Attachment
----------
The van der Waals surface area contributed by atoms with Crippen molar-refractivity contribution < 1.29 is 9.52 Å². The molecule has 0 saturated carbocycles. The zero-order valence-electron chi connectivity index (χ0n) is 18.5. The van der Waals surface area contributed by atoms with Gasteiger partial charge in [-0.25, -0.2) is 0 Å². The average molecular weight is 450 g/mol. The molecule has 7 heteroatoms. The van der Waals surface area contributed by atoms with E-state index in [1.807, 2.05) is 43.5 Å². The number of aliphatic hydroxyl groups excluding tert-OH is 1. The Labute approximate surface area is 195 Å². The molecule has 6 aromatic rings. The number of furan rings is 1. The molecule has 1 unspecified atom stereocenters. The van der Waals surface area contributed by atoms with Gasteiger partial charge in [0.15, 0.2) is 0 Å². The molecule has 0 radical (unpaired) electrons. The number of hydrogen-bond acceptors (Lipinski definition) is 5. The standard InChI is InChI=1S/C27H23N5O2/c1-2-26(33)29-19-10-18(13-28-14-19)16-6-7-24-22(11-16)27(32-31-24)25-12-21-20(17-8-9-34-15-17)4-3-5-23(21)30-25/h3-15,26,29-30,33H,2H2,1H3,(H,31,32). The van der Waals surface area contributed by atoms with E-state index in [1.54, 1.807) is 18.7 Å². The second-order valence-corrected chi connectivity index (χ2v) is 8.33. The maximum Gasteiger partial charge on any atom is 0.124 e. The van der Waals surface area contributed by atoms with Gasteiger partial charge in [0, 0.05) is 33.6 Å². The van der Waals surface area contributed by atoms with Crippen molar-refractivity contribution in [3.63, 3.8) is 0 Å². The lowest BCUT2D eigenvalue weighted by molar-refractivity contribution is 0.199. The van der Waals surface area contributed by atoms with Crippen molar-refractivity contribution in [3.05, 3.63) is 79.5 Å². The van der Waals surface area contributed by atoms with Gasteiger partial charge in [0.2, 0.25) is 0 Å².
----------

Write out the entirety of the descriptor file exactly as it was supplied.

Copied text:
The van der Waals surface area contributed by atoms with Crippen molar-refractivity contribution < 1.29 is 9.52 Å². The molecule has 0 saturated carbocycles. The zero-order valence-electron chi connectivity index (χ0n) is 18.5. The van der Waals surface area contributed by atoms with Gasteiger partial charge in [-0.25, -0.2) is 0 Å². The average molecular weight is 450 g/mol. The molecule has 7 heteroatoms. The van der Waals surface area contributed by atoms with E-state index in [1.807, 2.05) is 43.5 Å². The number of aliphatic hydroxyl groups excluding tert-OH is 1. The Labute approximate surface area is 195 Å². The molecule has 6 aromatic rings. The number of furan rings is 1. The molecule has 1 unspecified atom stereocenters. The van der Waals surface area contributed by atoms with Gasteiger partial charge in [0.15, 0.2) is 0 Å². The molecule has 0 radical (unpaired) electrons. The number of hydrogen-bond acceptors (Lipinski definition) is 5. The standard InChI is InChI=1S/C27H23N5O2/c1-2-26(33)29-19-10-18(13-28-14-19)16-6-7-24-22(11-16)27(32-31-24)25-12-21-20(17-8-9-34-15-17)4-3-5-23(21)30-25/h3-15,26,29-30,33H,2H2,1H3,(H,31,32). The van der Waals surface area contributed by atoms with E-state index in [1.54, 1.807) is 18.7 Å². The second-order valence-corrected chi connectivity index (χ2v) is 8.33. The maximum Gasteiger partial charge on any atom is 0.124 e. The van der Waals surface area contributed by atoms with Gasteiger partial charge in [0, 0.05) is 33.6 Å². The van der Waals surface area contributed by atoms with Crippen molar-refractivity contribution in [3.63, 3.8) is 0 Å². The lowest BCUT2D eigenvalue weighted by molar-refractivity contribution is 0.199. The van der Waals surface area contributed by atoms with Crippen molar-refractivity contribution in [3.05, 3.63) is 79.5 Å². The van der Waals surface area contributed by atoms with Gasteiger partial charge in [0.2, 0.25) is 0 Å².